Josue Soto Vargas v. The State of Texas--Appeal from County Court at Law No. 4 of Travis County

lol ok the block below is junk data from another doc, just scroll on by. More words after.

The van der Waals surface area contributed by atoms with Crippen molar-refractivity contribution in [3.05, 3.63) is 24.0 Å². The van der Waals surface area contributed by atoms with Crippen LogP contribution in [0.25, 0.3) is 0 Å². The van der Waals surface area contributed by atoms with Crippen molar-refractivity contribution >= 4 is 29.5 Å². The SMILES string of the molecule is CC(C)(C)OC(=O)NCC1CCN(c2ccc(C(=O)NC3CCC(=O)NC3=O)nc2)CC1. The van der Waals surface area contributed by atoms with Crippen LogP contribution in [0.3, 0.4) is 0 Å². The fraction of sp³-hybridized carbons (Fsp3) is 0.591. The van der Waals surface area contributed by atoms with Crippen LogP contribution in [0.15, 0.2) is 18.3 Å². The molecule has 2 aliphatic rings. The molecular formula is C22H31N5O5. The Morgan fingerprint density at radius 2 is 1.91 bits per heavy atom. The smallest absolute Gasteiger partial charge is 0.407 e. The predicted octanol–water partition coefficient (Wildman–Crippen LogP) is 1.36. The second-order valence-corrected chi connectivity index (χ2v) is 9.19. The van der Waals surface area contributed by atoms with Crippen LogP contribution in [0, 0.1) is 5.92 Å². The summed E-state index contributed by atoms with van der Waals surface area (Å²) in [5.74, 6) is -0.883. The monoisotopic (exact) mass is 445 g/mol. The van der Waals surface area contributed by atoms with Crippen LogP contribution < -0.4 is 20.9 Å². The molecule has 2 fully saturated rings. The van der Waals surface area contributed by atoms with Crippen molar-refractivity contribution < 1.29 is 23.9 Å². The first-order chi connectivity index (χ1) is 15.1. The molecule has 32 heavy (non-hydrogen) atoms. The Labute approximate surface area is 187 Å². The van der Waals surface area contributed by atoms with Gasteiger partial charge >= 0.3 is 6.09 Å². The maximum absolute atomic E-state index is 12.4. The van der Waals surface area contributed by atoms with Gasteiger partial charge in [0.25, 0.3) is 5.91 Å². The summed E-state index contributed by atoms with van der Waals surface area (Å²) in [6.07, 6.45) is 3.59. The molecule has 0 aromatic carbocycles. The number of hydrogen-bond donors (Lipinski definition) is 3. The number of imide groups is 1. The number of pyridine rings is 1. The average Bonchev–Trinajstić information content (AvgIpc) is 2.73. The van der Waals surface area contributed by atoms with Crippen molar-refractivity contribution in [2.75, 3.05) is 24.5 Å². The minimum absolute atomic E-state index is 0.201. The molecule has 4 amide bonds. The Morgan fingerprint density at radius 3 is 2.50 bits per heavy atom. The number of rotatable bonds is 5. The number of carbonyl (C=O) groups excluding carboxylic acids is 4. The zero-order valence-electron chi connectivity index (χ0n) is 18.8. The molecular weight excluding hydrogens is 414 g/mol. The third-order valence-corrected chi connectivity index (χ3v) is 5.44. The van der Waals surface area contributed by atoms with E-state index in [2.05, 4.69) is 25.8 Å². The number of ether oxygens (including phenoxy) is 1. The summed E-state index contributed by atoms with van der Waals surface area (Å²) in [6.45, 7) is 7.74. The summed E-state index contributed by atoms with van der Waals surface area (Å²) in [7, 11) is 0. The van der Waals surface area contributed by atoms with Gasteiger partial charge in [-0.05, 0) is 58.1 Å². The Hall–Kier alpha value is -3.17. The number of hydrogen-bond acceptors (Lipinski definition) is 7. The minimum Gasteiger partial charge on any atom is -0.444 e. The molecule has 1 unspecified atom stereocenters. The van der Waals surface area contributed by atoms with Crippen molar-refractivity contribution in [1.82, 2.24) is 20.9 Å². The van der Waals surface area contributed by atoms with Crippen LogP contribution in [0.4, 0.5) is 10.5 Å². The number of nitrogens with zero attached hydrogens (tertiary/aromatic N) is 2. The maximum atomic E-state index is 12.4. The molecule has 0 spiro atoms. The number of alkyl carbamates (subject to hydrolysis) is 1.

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TEXAS COURT OF APPEALS, THIRD DISTRICT, AT AUSTIN NO. 03-05-00323-CR Josue Soto Vargas, Appellant v. The State of Texas, Appellee FROM THE COUNTY COURT AT LAW NO. 4 OF TRAVIS COUNTY NO. 669715, HONORABLE JACK R. MILLER, JUDGE PRESIDING MEMORANDUM OPINION Following a bench trial, appellant Josue Soto Vargas was convicted of assault with family violence, sentenced to one year in jail and a $4000 fine, and placed on community supervision. In his only point of error, appellant contends the trial court erred by admitting hearsay testimony. Finding no error, we affirm the conviction. Austin police officer Gerald Wines testified that he was dispatched to a gas station on Cameron Road in response to a domestic violence call. Arriving about ten minutes after receiving the dispatch, Wines met the complainant, Regina Hinojosa, who seemed to be upset. She was crying, her face was red and distressed. Based on her gestures, Wines sensed that Hinojosa was trying to convey a message to me that she had been in some kind of incident that caused her stress, but Wines did not understand her because she was speaking Spanish. Wines called for Spanishspeaking assistance. Officer Frank Castillo, who speaks Spanish, arrived at the gas station about ten minutes after receiving the call for assistance. Melissa Rivas, a victim services counselor for the police department and also a Spanish-speaker, arrived soon after Castillo. Castillo testified that he did not remember whether Hinojosa was crying when he met her. Rivas testified that Hinojosa was very respectful and calm when we first arrived, but that she began to show more emotion depending on what she was saying. According to Rivas, Hinojosa was tearful at times and we had to stop at times where she would have to compose herself. Rivas said that based on her training and six years of experience, Hinojosa s demeanor was appropriate to what she was verbalizing to me at the time. Both Castillo and Rivas testified, over appellant s hearsay objection, that Hinojosa said that she had been assaulted by appellant, who she described as her boyfriend, in the apartment they shared. She told them that appellant had kicked her on the buttocks, causing her to fall, and had then grabbed her breast and twisted it. Hinojosa said that she was able to run out of the apartment with two of her children, leaving her other two children behind with appellant. The trial court admitted this testimony pursuant to the excited utterance exception. Tex. R. Evid. 803(2). We review the trial court s decision to admit the testimony for an abuse of discretion. Apolinar v. State, 155 S.W.3d 184, 186 (Tex. Crim. App. 2005). An excited utterance is [a] statement relating to a startling event or condition made while the declarant was under the stress of excitement caused by the event or condition. Rule 803(2). To determine whether a statement is an excited utterance, the trial court may consider the length of time between the occurrence and the statement, the nature of the declarant, whether the 2 statement was made in response to a question, and whether the statement was self-serving. Apolinar, 155 S.W.3d at 187. The critical determination is whether the declarant was still dominated by the emotions, excitement, fear, or pain of the event. Salazar v. State, 38 S.W.3d 141, 154 (Tex. Crim. App. 2001). Time lapse. Appellant correctly points out that there is no evidence as to when the assault took place, and thus there is no way of knowing how much time elapsed between the assault and Hinojosa s call for assistance. But the trial court could reasonably infer that Hinojosa, having left two of her children behind, went directly to the gas station to telephone for help. In any case, it is not dispositive that there was a lapse of time between the event and the statement. Id. In Salazar, for example, the court found no abuse of discretion in admitting a hearsay statement as an excited utterance even though, as in the instant cause, there was no evidence as to when the victim sustained the injury attributed to the defendant. Id. Declarant s nature. Appellant argues that none of the witnesses had met Hinojosa before the day in question and there is no evidence that her behavior was out of the ordinary. But the court could reasonably assume that Hinojosa was not typically red-faced, crying, and distressed. The court also heard Rivas s testimony that, in her opinion, Hinojosa s demeanor was appropriate for a woman who had been assaulted. Questioning. The officers acknowledged asking Hinojosa what had happened and why she had called the police. Such general questions did not suggest an answer, and there is no indication that Hinojosa s responses were not spontaneous. See Apolinar, 155 S.W.3d at 190. Once 3 again, it is not dispositive that the declarant spoke in response to a question. Salazar, 38 S.W.3d at 154. Self-serving. Appellant argues that in a volatile domestic relationship . . . emotions run high and . . . pointing blame can easily lead to self-serving statements. This argument is entirely speculative. Appellant cites no evidence that Hinojosa had any selfish reason to accuse appellant of assaulting her, and we will not assume such a motivation on a silent record. Considering the record as a whole, we conclude that the trial court could reasonably find that Hinojosa s statements related to a startling event, namely an assault against her by appellant, and that she made her statements to the police while under the physical and emotional stress of excitement caused by the assault. Finding no abuse of discretion in the admission of the challenged hearsay, we overrule the point of error. The judgment of conviction is affirmed. __________________________________________ David Puryear, Justice Before Justices B. A. Smith, Patterson and Puryear Affirmed Filed: August 11, 2006 Do Not Publish 4